to Decipher Food Labels?
casein? Huh? It seems that translating food labels these days requires
a degree in "labelese." That means for parents whose kids have food
allergies, every trip to the grocery store becomes a painstaking
exercise in code-cracking. And for many, deciphering this label
language can mean the difference between life and death.
Institutes of Health report that "food allergies are increasing
in incidence and currently affect up to 8 percent of U.S. children,
tragically leaving more than 100 dead from allergic reactions each
year," explains Dr. Wesley Burks, president of the Arkansas Children's
Hospital Research Institute and professor of allergy and immunology
at the University of Arkansas Medical School, Little Rock.
kids with food allergies depend daily on ingredient labels to keep
their children healthy and safe. Just a morsel of the wrong food,
even a crumb or a dusting, can result in anaphylaxis, a rapid, allergic
reaction that can cause brain damage or death.
But new research
shows that numerous obstacles, interfere with a parent's ability
to accurately identify the allergen they must avoid.
consumers are faced with myriad barriers and landmines when it comes
to buying commercial products," explains Scott Sicherer, assistant
professor of pediatrics in the division of asthma and immunology
at Mount Sinai Hospital in New York City.
A recent study,
published in the Journal of Allergy and Clinical Immunology,
asked 91 parents of kids with known food allergies to review labels
taken from commercial products and indicate whether the product
was safe for their child.
Moms and dads
of kids with food allergies "failed miserably," says Sicherer, one
of the study's lead researchers. Despite the fact that 46 percent
of the subjects had a prior consultation with a dietitian to learn
to read labels, only 7 percent of parents were able to correctly
identify all labels that indicated milk, and only 22 percent of
parents correctly identified soy protein. Peanut, wheat and egg
were correctly identified by most parents.
results indicate the difficulty of interpreting labels, even for
educated parents, suggesting that guardians need to study label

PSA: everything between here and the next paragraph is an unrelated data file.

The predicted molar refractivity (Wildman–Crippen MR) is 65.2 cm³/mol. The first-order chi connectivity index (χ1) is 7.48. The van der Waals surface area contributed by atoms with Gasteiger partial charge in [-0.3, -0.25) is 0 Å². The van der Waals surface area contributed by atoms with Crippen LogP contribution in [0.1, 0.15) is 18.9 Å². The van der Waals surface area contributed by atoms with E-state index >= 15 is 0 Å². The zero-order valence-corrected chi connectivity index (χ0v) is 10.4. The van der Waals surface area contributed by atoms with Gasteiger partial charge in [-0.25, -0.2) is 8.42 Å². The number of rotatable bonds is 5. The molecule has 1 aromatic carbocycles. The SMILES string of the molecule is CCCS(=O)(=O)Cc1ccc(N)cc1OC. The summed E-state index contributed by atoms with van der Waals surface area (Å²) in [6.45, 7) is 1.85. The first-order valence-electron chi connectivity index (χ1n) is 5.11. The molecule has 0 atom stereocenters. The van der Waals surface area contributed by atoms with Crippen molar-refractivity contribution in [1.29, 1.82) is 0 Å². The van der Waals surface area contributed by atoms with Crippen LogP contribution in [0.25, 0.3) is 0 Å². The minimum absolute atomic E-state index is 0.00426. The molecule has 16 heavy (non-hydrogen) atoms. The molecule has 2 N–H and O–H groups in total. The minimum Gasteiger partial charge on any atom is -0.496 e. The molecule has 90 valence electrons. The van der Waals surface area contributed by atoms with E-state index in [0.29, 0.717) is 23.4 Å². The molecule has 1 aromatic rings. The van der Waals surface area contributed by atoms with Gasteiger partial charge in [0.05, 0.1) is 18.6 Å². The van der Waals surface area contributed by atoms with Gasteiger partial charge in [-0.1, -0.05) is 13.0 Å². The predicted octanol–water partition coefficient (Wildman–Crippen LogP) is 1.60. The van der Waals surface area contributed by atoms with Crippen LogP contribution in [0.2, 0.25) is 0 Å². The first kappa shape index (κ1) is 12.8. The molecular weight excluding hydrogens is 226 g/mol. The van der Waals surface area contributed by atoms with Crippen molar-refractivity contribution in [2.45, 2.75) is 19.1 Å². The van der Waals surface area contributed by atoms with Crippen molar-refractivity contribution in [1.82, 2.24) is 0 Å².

lingo with even greater diligence. Experts unanimously agree that
parents and kids must learn to recognize an enemy allergen and all
of its synonyms.
a Parent to Do?
While it is
prudent for food-allergy sufferers and parents to take responsibility
for their own allergies, experts are pushing for changes in current
U.S. labeling practices. "We would like clarity and consistency
across the board," says a spokesperson for the Food Allergy and
Anaphylaxis Network echoing other experts pleas for plain-English
terms and the bolding of common allergens.
are a potential life or death situation that needs to be a priority;
we are working to get it done as soon as possible," says Dr. Gillian
Sheperd, a clinical associate professor of medicine at the Weill
Medical College of Cornell in New York.
the Food Allergy and Anaphylaxis Network, a worldwide organization
that includes families, physicians, school staff, government agency
representatives, and the food and pharmaceutical industries, offers
the following information to help master the most common food allergies.
for Managing Milk, Peanut, Egg, and Wheat Allergies
To manage a milk allergy, beware of the following synonyms: hydrolysates,
casein, protein, whey, ghee. Milk is used to make custard, pudding,
nougat, sour cream, yogurt, butter, and cheese. Experts warn caution
when ordering a sandwich from a deli. Deli meat slicers are frequently
used for both meat and cheese products, increasing the risk of cross-contamination.
Be on the lookout for those brands of canned tuna fish that may
contain casein, a milk protein. Finally, beware of ordering steaks
in restaurants. To add flavor, some steakhouses may lightly brush
the meat with butter.
Experts advise peanut-allergic patients avoid chocolate candies
as well as foods sold in bakeries and ice cream shops unless they
are absolutely certain there is no risk of cross-contact during
manufacturing. Be wary of fried foods which may have been cooked
in peanut oil, also known as arachis oil. African, Chinese,
Indonesian, Mexican, Thai, and Vietnamese dishes often contain peanuts.
It is recommended that peanut-allergic individuals avoid these types
of foods and restaurants.
Eggs, or egg proteins, are also identified as albumen, alvumin,
globulin, livetin, ovalbumin, ovomucin, ovomucoid, ovovitellin.
Eggs have been used to create the foam or milk topping on specialty
coffee drinks and are used in some bar drinks. The term "egg substitutes"
can be tricky. Some commercial brands contain egg whites. Most commercially
processed cooked pastas (including those used in prepared foods
such as soup) contain egg or are processed on equipment shared with
egg-containing pastas. Boxed, dry pastas and fresh pastas are usually
egg-free. Read the label or ask about ingredients before eating
Wheat is also known as enriched flour, farina, gluten, graham
flour, high protein flour, semolina, spelt, kamut and can be
found in cracker meal, bread crumbs, bran, cereal, and couscous.
At least one brand of hot dogs and one brand of ice cream contain
wheat. Some types of imitation crabmeat even contain wheat!
Caution: Sicherer points out that foods labeled with "natural
flavoring" may contain milk products or other unidentified ingredients,
so be careful to watch for this type of vague label terminology
that may be masking dangerous allergens.
Reference Source 104